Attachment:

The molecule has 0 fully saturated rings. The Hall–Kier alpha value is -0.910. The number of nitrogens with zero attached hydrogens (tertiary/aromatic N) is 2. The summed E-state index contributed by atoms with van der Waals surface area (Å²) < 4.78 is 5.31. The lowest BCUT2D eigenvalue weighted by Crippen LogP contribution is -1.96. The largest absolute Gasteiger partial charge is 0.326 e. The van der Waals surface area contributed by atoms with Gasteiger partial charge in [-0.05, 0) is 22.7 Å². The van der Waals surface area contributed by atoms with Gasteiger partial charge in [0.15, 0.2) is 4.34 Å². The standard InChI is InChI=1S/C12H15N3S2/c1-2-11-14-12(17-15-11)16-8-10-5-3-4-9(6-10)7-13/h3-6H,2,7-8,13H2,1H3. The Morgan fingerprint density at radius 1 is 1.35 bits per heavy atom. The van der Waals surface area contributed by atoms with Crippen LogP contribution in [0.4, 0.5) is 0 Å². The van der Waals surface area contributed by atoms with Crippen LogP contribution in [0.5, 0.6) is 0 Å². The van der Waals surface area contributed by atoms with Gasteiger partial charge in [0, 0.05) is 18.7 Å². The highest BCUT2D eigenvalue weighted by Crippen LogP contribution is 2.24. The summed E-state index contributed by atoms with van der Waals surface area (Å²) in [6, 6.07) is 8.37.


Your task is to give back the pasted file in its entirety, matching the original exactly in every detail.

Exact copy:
The molecule has 0 fully saturated rings. The Hall–Kier alpha value is -0.910. The number of nitrogens with zero attached hydrogens (tertiary/aromatic N) is 2. The summed E-state index contributed by atoms with van der Waals surface area (Å²) < 4.78 is 5.31. The lowest BCUT2D eigenvalue weighted by Crippen LogP contribution is -1.96. The largest absolute Gasteiger partial charge is 0.326 e. The van der Waals surface area contributed by atoms with Gasteiger partial charge in [-0.05, 0) is 22.7 Å². The van der Waals surface area contributed by atoms with Gasteiger partial charge in [0.15, 0.2) is 4.34 Å². The standard InChI is InChI=1S/C12H15N3S2/c1-2-11-14-12(17-15-11)16-8-10-5-3-4-9(6-10)7-13/h3-6H,2,7-8,13H2,1H3. The Morgan fingerprint density at radius 1 is 1.35 bits per heavy atom. The van der Waals surface area contributed by atoms with Crippen LogP contribution in [0.4, 0.5) is 0 Å². The van der Waals surface area contributed by atoms with Crippen LogP contribution in [0.5, 0.6) is 0 Å². The van der Waals surface area contributed by atoms with Gasteiger partial charge in [0, 0.05) is 18.7 Å². The highest BCUT2D eigenvalue weighted by Crippen LogP contribution is 2.24. The summed E-state index contributed by atoms with van der Waals surface area (Å²) in [6, 6.07) is 8.37.